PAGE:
When Brian McCann was injured, he demanded that the Braves raise a catcher to fill their void. As a result, Alex Jackson was the only other receiver on the 40-man roster, and he received his first call to the major leagues. While this may only be a temporary call and the Braves are likely looking for other options, they certainly hope that this is not the last time we get to Jackson in the Braves uniform.
Jackson was the Mariners' sixth overall selection after high school in 2014, and he struggled to meet initial expectations. The Mariners had moved Jackson to the gardens to allow him to concentrate on developing his bat, but that development never came and he was traded to the Braves in the 2016-2017 offseason by Max Povse and Rob Whalen. Jackson was an immediate hit in the system after being transferred back to the receiver, hitting .301 / .359 / .575 with High-A Florida in his first 39 games. An injury put him on the disabled list, and he never returned to that level in 2017. Jackson had a great career in homers (19) and OPS (.808) and there was enough improvement with the glove to give the Braves hope he is the receiver of the future. 2018, however, was a complete disaster for most of the season.
Jackson's swing mechanics seemed to break and he struggled to activate the shots and drive them, and almost all the important statistical categories took a negative turn. His strikeout rate soared to over 30%, by far the highest of his career, his ISO went down again below .200, and almost at times he seemed lost at the plate. Jackson saw his power take off a little after his promotion to Gwinnett, but he was still not very good and is not a good enough defender behind the plate to make up for his problems with the bat. Jackson had a stellar spring training, with an average of .250 / .333 / .542 in 27 PA, and his walking levels have taken a step forward and by now it seems he has covered that flaw in his game.
In the grand scheme of his career so far, his 2017 season seems to be his outlier, but I would be surprised if he's still as bad as he was in 2018. He's a better player than that, and he had a bad season in general, but He did show signs of getting out of the depression towards the end of the season. From a more statistical point of view, he pulled the ball a little less in 2018 and his HR / FB received a significant blow compared to the numbers of his career. This is something that should not go back at this stage of your career and expectations should be that you return at a rate of approximately 15% HR / FB. That significantly affects his profile, effectively doubling the home run production of last season, and with Jackson there is even more in the tank if he can continue his maturation on the plate. It's safe to expect Jackson's bounce season this season, but at Gwinnett, not Atlanta.
Jackson improved last season by throwing the runners, which is far from a surprise given the strength of his arm, and one might expect that as he gets used to his mechanics (and get pitchers that are better to hold the runners) should see a previous example. average rate of robbery captured.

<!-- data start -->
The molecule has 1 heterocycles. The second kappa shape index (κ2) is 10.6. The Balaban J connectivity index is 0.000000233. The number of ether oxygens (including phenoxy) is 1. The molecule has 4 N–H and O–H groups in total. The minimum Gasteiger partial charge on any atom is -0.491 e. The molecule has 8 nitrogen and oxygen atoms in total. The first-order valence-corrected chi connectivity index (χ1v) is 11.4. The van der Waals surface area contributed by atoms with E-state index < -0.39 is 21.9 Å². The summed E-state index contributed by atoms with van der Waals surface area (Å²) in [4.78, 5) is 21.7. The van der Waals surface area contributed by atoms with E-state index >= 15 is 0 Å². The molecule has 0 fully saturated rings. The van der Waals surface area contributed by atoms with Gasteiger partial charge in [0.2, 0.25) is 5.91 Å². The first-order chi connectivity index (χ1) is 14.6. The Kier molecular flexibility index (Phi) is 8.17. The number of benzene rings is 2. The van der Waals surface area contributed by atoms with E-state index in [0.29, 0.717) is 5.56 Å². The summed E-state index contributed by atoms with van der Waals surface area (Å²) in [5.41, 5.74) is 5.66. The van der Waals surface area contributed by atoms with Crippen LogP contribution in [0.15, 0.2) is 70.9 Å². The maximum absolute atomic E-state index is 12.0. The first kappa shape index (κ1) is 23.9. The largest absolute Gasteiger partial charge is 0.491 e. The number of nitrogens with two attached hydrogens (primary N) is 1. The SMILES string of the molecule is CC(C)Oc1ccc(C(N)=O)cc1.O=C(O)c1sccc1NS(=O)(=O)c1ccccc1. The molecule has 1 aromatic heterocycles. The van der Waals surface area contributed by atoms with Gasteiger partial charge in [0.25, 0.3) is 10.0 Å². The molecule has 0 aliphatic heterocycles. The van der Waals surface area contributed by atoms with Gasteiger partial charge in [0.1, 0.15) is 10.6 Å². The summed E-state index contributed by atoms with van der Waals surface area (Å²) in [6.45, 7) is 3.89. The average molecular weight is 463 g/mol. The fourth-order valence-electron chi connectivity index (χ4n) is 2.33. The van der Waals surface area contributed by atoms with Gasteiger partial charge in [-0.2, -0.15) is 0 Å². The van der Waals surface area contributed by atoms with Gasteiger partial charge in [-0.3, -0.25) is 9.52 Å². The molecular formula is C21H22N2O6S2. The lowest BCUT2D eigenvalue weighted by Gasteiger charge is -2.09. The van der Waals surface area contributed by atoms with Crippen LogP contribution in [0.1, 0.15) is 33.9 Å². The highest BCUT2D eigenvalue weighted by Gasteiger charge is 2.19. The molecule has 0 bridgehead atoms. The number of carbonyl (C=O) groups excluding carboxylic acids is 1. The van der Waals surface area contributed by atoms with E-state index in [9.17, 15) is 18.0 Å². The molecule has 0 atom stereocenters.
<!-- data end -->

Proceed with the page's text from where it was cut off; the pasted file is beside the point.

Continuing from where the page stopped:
It seems that Jackson is never going to be an average hitter in the MLB, since he simply has too much swing and loses himself to be an average big hitter. However, if he can continue to increase his walking rates, he could see himself getting a decent base. The key to their offensive profile will be their ability to harness their power, and we have seen only glimpses of potential instead of any long-term success. He has a double gross power, but his inability to make contact is holding him back. If he can start to drive the ball more consistently, there is a profile for him in the major leagues. Their roof is somewhere between that of Evan Gattis or Carlos Santana, depending on their pace of walking, like low average men and below-average defenders who depend on hitting the ball out of the park to accumulate value. Jackson certainly has a higher defensive potential than those two and could see himself as an average defender some day, but at this moment his athleticism and general actions / receiving behind the plate leave something to be desired and there is no way to avoid the fact of missing those two. Years of defensive maturation after high school significantly delayed their growth. The receivers usually take to develop defensively as it is, so not having that necessary experience puts it behind others of their age. More realistically, he resembles guys like Devin Mesoraco or Rod Barajas: decent players in the big leagues and valuable backups, but not a guy to build a team.
Alex Jackson is presented as an emergency backup to cover Tyler Flowers. It should not be seen as anything more than that and expecting it to be a revelation for this team behind the plate is unfair. Could that player be one day? Absolutely. From this moment on, he is simply not that player and expecting him to have a significant run of success is extravagant. It certainly can be completed and is the best option at this time, but if the Braves are not looking outside the organization for a different option to support Flowers, they are not serving well. An interesting note to take home is that Jackson has devised and received all these star pitchers in recent seasons, so it should be a comfortable face behind the plate that receives many of these players.